AMD's First Polaris GPU may be out in 2 months and will have higher frequencies than Fiji   


In terms of architecture improvements the new Polaris, GCN 4.0, architecture will feature a newly designed command processor, a dedicated multimedia section, a new display engine, updated geometry processors and a updated memory controller and new and improved set of L2 cache, all of which will be instrumental in giving AMD more performance in this upcoming generation of GPUs.

The new command processor will likely help AMD with Asynchronous and serial computing tasks, especially with the new DirectX 12 API, promising that the GPU will never be sitting at idle for too long and the new memory controller will no doubt help AMD make the most out of every bit of available memory bandwidth that they can get their hands on with HBM 2.0, though we do still expect to see some GDDR5 or GDDR5X in the lover end of AMD’s lineup.  

AMD has also stated that they have “uplifted the frequency of the product”, meaning that AMD’s upcoming GPUs will be able to run at higher frequencies than before, so perhaps this will mean that AMD will enter an overclocking golden age or simply just have much better clock speeds out of the box. Perhaps 1250MHz or more on the GPU core.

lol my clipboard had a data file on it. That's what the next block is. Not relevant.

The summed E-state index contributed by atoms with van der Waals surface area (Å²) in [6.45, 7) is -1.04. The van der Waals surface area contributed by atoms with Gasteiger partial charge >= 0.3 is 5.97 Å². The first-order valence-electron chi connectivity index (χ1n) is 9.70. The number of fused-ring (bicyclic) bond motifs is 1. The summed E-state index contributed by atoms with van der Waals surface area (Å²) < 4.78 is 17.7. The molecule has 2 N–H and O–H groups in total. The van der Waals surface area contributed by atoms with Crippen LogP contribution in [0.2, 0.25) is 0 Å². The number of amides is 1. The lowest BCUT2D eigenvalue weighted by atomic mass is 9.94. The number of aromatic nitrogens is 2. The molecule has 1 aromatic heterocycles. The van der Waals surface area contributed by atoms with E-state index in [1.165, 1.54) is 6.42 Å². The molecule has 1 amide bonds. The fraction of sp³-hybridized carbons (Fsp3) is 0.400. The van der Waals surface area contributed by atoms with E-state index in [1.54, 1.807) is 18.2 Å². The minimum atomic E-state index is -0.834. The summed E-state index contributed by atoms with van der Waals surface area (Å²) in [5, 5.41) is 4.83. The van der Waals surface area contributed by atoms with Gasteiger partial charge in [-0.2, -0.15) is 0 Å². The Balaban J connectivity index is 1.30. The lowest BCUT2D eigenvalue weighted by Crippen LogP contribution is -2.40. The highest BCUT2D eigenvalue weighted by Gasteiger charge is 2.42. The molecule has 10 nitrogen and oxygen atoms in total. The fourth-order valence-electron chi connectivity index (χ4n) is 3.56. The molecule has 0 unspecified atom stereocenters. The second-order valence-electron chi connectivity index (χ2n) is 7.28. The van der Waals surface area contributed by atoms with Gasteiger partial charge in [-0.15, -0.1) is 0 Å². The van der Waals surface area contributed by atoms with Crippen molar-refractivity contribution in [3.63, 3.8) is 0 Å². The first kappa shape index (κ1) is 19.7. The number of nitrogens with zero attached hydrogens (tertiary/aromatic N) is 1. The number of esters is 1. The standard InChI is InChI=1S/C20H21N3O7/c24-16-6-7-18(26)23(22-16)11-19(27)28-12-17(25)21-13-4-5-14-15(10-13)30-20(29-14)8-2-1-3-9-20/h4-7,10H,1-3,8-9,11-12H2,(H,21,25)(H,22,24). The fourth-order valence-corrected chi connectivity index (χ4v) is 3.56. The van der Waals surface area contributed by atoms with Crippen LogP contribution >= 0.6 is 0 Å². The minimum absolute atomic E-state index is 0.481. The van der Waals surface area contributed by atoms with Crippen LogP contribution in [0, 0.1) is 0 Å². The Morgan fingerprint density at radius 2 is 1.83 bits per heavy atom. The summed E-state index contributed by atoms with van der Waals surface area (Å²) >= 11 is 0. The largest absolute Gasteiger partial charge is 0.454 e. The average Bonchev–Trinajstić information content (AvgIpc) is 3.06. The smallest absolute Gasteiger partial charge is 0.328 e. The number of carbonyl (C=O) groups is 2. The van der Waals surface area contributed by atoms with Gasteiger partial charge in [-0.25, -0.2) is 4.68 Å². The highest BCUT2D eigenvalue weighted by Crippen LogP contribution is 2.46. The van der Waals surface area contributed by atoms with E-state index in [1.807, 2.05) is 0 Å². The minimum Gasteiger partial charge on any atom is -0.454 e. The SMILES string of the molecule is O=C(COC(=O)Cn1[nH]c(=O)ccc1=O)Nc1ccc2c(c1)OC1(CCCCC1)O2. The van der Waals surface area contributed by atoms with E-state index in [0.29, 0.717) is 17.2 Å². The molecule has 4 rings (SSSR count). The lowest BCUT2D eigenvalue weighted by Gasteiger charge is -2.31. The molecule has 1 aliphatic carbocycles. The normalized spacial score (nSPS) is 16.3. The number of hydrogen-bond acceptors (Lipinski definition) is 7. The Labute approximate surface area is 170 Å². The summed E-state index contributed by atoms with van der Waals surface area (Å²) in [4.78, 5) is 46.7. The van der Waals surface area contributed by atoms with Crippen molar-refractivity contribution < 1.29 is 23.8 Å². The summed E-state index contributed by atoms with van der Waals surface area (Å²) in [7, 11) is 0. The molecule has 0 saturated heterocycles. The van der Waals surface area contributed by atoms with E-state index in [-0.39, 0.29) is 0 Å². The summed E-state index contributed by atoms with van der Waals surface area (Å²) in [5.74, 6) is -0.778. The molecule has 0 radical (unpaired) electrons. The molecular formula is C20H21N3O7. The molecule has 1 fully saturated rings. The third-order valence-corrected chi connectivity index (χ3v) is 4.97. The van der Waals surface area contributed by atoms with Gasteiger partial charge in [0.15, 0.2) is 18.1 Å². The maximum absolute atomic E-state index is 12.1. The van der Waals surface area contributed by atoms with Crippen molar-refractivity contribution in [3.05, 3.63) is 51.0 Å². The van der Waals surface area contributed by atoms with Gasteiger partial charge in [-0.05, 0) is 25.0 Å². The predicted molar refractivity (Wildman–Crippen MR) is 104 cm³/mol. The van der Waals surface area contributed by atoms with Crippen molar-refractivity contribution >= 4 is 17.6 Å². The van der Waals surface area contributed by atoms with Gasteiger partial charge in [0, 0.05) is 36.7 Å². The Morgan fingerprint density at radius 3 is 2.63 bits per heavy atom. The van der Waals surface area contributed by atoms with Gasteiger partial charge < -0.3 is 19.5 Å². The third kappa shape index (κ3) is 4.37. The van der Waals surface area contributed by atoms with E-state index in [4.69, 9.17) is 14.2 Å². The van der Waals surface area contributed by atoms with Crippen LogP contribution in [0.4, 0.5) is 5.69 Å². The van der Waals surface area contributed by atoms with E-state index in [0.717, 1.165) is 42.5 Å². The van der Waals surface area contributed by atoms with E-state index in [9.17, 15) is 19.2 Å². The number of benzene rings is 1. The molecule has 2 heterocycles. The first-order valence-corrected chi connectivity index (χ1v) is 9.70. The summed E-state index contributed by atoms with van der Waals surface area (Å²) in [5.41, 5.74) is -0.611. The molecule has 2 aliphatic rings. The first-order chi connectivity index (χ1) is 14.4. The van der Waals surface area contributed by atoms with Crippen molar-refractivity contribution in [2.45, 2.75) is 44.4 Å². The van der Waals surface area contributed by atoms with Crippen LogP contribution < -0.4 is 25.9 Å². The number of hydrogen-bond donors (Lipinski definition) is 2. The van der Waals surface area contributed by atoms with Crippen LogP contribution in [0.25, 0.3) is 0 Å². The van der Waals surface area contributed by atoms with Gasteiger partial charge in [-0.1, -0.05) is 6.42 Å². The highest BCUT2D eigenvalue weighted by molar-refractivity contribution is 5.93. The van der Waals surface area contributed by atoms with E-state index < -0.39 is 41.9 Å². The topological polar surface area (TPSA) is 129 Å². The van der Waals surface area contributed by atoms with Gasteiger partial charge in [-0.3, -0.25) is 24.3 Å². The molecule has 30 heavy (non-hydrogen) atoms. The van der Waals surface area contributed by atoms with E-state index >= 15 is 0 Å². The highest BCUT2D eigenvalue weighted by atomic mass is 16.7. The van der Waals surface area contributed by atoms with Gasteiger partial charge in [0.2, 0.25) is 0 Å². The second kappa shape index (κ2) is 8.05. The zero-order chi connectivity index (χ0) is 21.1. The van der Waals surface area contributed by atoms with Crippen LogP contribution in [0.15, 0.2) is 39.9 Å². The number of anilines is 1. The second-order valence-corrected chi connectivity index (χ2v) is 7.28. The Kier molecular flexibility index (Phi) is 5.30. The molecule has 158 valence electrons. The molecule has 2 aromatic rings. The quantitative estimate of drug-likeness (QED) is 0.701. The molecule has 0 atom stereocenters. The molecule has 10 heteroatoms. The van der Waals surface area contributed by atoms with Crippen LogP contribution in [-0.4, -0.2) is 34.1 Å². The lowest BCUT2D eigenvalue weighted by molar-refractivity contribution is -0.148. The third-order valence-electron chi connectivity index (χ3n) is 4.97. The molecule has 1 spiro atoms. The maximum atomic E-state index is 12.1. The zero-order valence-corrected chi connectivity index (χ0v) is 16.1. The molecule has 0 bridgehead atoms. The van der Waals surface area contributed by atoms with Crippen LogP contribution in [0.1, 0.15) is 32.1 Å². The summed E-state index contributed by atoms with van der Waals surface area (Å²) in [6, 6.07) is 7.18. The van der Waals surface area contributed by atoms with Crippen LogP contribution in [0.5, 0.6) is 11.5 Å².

AMD's First Polaris GPU may be out in 2 months and will have higher frequencies than Fiji   

While talking to PCPER AMD’s Joe Macri stated that they expect FinFET to bring a 50-60% drop in power consumption for the same performance or a 25-30% performance boost with the same power consumption, which are both very large numbers to consider. 

With such a large reduction in power consumption at the same level of GPU power AMD will see a drastic improvement in their performance per watt, especially for their mobile products. 

Remember that this was talking about FinFETs alone, so hopefully AMD’s architectural improvements will allow AMD to deliver an even greater increase in GPU performance. 


AMD's First Polaris GPU may be out in 2 months and will have higher frequencies than Fiji   

AMD may be releasing their first Polaris GPU is just two months, finally delivering a new low power offering to the lower end market. Hopefully AMD’s new products will continue to look this impressive and that AMD will not just deliver some great performing products, but new products that can also be able to compete with Nvidia’s upcoming Pascal series of GPUs.